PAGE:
My nearsightedness can be easily be traced to my father, whose myopia was genetically passed on to me. It has been said that if a person is deficient in one of his senses, the other ones are sometimes amplified to make up for it. Well, that may explain why I have a heightened olfactory sense. Just recently this "gift" was driving me crazy.
There was an awful smell in my kitchen. I repeatedly brought my husband and daughter into the room to see if they smelled it. Both initially said "no," but eventually said that maybe they smelled something. I even brought another person in to see if he smelled it. His conclusion, "You have a very good sense of smell, but I don't smell anything."
I tried to identify the source of the odor. I thoroughly cleaned the kitchen, sanitized the garbage disposal, and removed potential culprits. Nothing seemed to work and after a while the smell disappeared. Then a couple of days ago, the house was filled with a swarm of small flies that made me feel like a ninja because they were so easy to swat. (Normally, I fail in achieving a successful swat!)
A Google search led me to the conclusion that what I had smelled may have been an animal that had died and was decomposing in the wall or under the house. The appearance of the flies, suggested my Google counselors, was evidence of that. It was encouraging to know that we could swat the flies and they would be gone before long. And, they were.
I share this story because it points to another sense of "smell" that a hands-on mom has regarding her children. A mother has a sense of when something isn't quite right with one of her children. Others may not see it and even dismiss her concerns. But, a diligent mom will continue to investigate and work to unearth the problem. While she may never get to the root, there may be evidence that her suspicions are accurate - "flies" may show up to confirm her sense that more was going on than what others could see.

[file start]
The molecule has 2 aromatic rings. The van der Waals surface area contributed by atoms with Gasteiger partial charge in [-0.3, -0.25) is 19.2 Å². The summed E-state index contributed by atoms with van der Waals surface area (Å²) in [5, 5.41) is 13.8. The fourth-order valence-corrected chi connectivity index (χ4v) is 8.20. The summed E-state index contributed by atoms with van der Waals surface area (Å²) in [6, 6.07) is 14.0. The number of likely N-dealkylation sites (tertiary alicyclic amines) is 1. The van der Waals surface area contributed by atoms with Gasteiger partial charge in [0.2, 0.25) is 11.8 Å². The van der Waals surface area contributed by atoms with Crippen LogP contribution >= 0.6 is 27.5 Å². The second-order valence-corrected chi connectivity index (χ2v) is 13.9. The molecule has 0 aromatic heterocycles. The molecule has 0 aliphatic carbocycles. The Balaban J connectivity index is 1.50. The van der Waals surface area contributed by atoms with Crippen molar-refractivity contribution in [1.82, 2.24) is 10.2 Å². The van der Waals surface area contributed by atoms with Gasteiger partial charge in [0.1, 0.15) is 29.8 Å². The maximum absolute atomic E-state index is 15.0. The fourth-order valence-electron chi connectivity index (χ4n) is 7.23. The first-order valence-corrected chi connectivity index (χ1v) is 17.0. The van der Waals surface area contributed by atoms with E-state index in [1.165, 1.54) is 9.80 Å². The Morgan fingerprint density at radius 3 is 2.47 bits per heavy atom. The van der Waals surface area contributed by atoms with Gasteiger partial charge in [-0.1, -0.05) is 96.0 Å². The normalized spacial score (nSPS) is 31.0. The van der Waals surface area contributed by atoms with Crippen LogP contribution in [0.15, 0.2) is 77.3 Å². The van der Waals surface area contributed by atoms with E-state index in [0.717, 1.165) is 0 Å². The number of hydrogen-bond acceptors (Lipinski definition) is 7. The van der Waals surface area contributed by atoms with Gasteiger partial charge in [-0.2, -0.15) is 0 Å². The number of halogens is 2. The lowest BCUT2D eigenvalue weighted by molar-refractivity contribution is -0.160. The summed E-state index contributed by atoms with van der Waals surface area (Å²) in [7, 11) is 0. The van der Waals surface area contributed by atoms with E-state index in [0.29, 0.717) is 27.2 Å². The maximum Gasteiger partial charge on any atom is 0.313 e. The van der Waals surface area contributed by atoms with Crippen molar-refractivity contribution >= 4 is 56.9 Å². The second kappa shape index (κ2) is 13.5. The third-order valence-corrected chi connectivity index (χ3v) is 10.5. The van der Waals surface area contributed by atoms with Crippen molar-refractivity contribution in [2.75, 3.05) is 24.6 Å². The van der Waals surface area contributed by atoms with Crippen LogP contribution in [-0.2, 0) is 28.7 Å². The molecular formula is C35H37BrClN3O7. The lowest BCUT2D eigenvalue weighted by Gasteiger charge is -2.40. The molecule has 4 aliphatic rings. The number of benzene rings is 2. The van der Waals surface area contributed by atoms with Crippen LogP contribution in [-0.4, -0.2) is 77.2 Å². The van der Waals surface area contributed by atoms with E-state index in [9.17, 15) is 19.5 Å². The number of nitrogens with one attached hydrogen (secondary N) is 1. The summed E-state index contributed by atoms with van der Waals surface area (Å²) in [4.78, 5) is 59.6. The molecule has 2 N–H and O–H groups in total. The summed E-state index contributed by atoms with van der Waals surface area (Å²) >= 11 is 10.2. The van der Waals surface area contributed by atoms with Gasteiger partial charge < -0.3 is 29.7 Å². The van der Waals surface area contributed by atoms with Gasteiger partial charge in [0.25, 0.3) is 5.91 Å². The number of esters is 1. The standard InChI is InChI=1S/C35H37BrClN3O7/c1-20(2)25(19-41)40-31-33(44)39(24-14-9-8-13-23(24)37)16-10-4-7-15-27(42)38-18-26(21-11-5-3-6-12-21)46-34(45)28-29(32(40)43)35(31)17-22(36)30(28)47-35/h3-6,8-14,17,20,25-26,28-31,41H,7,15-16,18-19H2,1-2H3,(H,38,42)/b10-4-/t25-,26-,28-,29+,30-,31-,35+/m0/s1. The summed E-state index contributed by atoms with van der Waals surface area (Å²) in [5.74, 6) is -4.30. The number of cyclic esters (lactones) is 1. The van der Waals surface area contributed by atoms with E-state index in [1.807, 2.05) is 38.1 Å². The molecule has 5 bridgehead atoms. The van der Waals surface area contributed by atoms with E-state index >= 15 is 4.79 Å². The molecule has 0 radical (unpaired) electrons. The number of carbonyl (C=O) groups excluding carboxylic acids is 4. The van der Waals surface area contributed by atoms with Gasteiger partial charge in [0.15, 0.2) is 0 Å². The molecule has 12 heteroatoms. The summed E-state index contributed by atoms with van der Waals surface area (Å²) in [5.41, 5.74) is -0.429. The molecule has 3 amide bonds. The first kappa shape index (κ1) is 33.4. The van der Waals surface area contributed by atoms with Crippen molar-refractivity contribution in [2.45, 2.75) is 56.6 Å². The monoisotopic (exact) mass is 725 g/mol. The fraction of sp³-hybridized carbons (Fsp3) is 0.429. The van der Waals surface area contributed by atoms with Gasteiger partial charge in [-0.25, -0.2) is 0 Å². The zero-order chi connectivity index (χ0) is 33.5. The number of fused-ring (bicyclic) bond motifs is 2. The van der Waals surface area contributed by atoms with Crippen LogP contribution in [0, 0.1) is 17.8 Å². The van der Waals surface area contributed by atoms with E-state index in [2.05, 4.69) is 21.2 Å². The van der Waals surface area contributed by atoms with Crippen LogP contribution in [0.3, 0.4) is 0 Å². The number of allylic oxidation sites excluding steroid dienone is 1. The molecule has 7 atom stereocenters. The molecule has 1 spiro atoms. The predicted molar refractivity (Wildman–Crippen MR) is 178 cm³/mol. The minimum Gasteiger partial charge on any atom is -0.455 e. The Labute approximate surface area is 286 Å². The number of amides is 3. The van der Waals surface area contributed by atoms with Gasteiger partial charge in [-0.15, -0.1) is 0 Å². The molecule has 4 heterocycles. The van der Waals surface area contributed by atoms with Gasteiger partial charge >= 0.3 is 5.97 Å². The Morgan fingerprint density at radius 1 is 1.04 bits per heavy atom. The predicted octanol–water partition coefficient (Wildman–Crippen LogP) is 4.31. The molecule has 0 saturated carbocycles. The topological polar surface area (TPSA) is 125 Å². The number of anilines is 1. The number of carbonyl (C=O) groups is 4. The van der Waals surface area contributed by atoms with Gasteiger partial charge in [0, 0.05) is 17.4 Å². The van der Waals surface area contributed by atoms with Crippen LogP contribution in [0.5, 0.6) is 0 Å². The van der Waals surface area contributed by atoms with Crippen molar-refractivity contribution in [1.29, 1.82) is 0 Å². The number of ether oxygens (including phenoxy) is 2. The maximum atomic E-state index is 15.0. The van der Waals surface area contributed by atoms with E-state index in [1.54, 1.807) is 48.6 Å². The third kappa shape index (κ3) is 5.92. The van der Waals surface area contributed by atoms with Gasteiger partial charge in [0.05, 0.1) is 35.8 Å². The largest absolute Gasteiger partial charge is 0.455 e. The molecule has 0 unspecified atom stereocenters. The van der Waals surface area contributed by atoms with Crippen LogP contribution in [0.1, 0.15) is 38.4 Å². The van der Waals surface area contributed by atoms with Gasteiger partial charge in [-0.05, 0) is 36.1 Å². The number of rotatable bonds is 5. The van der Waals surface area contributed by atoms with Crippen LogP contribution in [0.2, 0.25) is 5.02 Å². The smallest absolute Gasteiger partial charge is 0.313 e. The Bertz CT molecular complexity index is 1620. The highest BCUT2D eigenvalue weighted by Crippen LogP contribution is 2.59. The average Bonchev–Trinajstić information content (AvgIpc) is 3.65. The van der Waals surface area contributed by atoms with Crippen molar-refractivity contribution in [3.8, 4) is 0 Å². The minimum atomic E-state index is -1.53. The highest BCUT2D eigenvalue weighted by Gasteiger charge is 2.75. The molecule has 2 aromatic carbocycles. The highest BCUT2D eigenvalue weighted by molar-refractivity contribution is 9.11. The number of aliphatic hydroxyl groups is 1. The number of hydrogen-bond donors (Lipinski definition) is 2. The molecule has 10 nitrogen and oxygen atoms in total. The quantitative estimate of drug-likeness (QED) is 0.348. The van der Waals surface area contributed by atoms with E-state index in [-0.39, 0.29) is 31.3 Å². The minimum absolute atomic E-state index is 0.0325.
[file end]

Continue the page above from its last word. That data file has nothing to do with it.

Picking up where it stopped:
I believe all mothers have the capacity to relate to their children this way, but they lose it or fail to develop it if they are not the main person raising the child. So many things can go undetected if there isn't a sense of what is "normal" for a particular child. Assuming that child psychologists and their disciples know more than she, and deferring to their expertise, only lessens this God-given instinct and causes a mom not to trust what she senses when others don't agree.
Proverbs 1:7-9 states,
The fear of the LORD is the beginning of knowledge, but fools despise wisdom and instruction. My son, hear the instruction of thy father, and forsake not the law of thy mother: For they shall be an ornament of grace unto thy head, and chains about thy neck.
The mother's role is to know the Law of God and to establish it as the law of her household. When she notices a "bad smell," she needs to get to the root of where and how God's law is being violated or misapplied. The Scripture gives her this responsibility and when exercised in a godly way results in her family's acknowledgements of her inestimable worth.
Her children arise up, and call her blessed; her husband also, and he praiseth her. Many daughters have done virtuously, but thou excellest them all (Proverbs 31:28-29).
- Andrea G. Schwartz
Andrea Schwartz is Chalcedon’s family and Christian education advocate, and the author of eight books including: A House for God: Building a Kingdom-Driven Family, The Biblical Trustee Family: Understanding God’s Purpose for Your Household, Empowered: Developing Strong Women for Kingdom Service, Woman of the House: A Mother’s Role in Building a Christian Culture, and The Homeschool Life: Discovering God’s Way to Family-Based Education. She’s also the co-host of the Out of the Question podcast, and Homeschooling Helps (weekly live Facebook event). She can be reached at [email protected].